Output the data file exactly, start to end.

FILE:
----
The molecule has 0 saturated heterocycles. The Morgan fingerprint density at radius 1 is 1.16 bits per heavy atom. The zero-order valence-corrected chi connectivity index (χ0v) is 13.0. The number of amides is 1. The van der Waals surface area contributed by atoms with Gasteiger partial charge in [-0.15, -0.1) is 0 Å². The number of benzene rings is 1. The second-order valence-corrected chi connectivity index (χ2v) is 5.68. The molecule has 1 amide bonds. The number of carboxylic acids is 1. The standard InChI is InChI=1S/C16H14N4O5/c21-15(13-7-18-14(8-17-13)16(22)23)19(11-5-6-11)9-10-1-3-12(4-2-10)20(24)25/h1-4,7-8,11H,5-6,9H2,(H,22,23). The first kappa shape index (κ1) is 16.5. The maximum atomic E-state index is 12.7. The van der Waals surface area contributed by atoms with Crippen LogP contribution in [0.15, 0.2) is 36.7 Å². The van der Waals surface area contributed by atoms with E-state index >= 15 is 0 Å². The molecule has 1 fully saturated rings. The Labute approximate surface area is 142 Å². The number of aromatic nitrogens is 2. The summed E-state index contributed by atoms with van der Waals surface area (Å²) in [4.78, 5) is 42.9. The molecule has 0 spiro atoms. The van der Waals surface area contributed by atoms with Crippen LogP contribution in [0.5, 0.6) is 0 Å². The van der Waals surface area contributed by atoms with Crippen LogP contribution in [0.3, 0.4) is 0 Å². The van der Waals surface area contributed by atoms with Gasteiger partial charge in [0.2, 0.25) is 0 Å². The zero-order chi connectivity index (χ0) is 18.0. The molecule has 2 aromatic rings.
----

The molecule has 0 saturated heterocycles. The Morgan fingerprint density at radius 1 is 1.16 bits per heavy atom. The zero-order valence-corrected chi connectivity index (χ0v) is 13.0. The number of amides is 1. The van der Waals surface area contributed by atoms with Gasteiger partial charge in [-0.15, -0.1) is 0 Å². The number of benzene rings is 1. The second-order valence-corrected chi connectivity index (χ2v) is 5.68. The molecule has 1 amide bonds. The number of carboxylic acids is 1. The standard InChI is InChI=1S/C16H14N4O5/c21-15(13-7-18-14(8-17-13)16(22)23)19(11-5-6-11)9-10-1-3-12(4-2-10)20(24)25/h1-4,7-8,11H,5-6,9H2,(H,22,23). The first kappa shape index (κ1) is 16.5. The maximum atomic E-state index is 12.7. The van der Waals surface area contributed by atoms with Crippen LogP contribution in [0.15, 0.2) is 36.7 Å². The van der Waals surface area contributed by atoms with E-state index >= 15 is 0 Å². The molecule has 1 fully saturated rings. The Labute approximate surface area is 142 Å². The number of aromatic nitrogens is 2. The summed E-state index contributed by atoms with van der Waals surface area (Å²) in [4.78, 5) is 42.9. The molecule has 0 spiro atoms. The van der Waals surface area contributed by atoms with Crippen LogP contribution in [0.5, 0.6) is 0 Å². The van der Waals surface area contributed by atoms with Crippen LogP contribution in [0.3, 0.4) is 0 Å². The van der Waals surface area contributed by atoms with Gasteiger partial charge in [0.2, 0.25) is 0 Å². The zero-order chi connectivity index (χ0) is 18.0. The molecule has 2 aromatic rings.